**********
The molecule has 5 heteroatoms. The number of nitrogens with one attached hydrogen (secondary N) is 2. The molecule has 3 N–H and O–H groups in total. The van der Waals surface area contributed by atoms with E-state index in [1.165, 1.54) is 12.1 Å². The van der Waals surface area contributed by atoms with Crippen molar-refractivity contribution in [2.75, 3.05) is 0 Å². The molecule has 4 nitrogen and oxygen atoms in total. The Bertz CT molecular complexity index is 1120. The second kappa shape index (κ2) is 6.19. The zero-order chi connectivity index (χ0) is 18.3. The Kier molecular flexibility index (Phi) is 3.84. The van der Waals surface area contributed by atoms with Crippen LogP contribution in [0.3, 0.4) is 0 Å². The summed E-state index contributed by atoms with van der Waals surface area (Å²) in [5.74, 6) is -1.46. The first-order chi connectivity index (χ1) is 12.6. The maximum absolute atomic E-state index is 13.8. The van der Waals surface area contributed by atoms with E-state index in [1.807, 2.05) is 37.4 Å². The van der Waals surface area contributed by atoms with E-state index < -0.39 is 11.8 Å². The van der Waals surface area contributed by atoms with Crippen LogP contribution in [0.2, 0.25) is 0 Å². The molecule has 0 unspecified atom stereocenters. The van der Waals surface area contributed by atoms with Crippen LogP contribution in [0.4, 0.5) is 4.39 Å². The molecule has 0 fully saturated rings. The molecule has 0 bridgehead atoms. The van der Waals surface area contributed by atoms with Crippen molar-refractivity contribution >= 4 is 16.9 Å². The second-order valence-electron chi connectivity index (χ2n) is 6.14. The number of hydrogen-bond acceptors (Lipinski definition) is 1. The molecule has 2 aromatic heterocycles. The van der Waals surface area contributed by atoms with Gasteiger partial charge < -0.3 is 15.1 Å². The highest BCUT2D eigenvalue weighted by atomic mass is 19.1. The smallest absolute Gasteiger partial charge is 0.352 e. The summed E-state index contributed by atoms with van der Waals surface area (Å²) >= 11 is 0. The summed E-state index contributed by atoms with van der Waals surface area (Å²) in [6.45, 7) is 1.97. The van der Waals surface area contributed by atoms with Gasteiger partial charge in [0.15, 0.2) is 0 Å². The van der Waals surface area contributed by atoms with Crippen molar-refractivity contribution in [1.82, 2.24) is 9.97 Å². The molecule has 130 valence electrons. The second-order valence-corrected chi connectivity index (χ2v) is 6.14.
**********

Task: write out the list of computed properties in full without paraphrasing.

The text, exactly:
The molecule has 5 heteroatoms. The number of nitrogens with one attached hydrogen (secondary N) is 2. The molecule has 3 N–H and O–H groups in total. The van der Waals surface area contributed by atoms with E-state index in [1.165, 1.54) is 12.1 Å². The van der Waals surface area contributed by atoms with Crippen molar-refractivity contribution in [2.75, 3.05) is 0 Å². The molecule has 4 nitrogen and oxygen atoms in total. The Bertz CT molecular complexity index is 1120. The second kappa shape index (κ2) is 6.19. The zero-order chi connectivity index (χ0) is 18.3. The Kier molecular flexibility index (Phi) is 3.84. The van der Waals surface area contributed by atoms with Crippen LogP contribution in [0.3, 0.4) is 0 Å². The summed E-state index contributed by atoms with van der Waals surface area (Å²) in [5.74, 6) is -1.46. The first-order chi connectivity index (χ1) is 12.6. The maximum absolute atomic E-state index is 13.8. The van der Waals surface area contributed by atoms with E-state index in [1.807, 2.05) is 37.4 Å². The van der Waals surface area contributed by atoms with E-state index < -0.39 is 11.8 Å². The van der Waals surface area contributed by atoms with Crippen LogP contribution in [0.2, 0.25) is 0 Å². The molecule has 0 unspecified atom stereocenters. The van der Waals surface area contributed by atoms with Crippen LogP contribution in [0.4, 0.5) is 4.39 Å². The molecule has 0 fully saturated rings. The molecule has 0 bridgehead atoms. The van der Waals surface area contributed by atoms with Crippen molar-refractivity contribution >= 4 is 16.9 Å². The second-order valence-electron chi connectivity index (χ2n) is 6.14. The number of hydrogen-bond acceptors (Lipinski definition) is 1. The molecule has 2 aromatic heterocycles. The van der Waals surface area contributed by atoms with Gasteiger partial charge < -0.3 is 15.1 Å². The highest BCUT2D eigenvalue weighted by atomic mass is 19.1. The smallest absolute Gasteiger partial charge is 0.352 e. The summed E-state index contributed by atoms with van der Waals surface area (Å²) >= 11 is 0. The summed E-state index contributed by atoms with van der Waals surface area (Å²) in [6.45, 7) is 1.97. The van der Waals surface area contributed by atoms with Gasteiger partial charge in [0.15, 0.2) is 0 Å². The van der Waals surface area contributed by atoms with Crippen molar-refractivity contribution in [1.82, 2.24) is 9.97 Å². The molecule has 130 valence electrons. The second-order valence-corrected chi connectivity index (χ2v) is 6.14.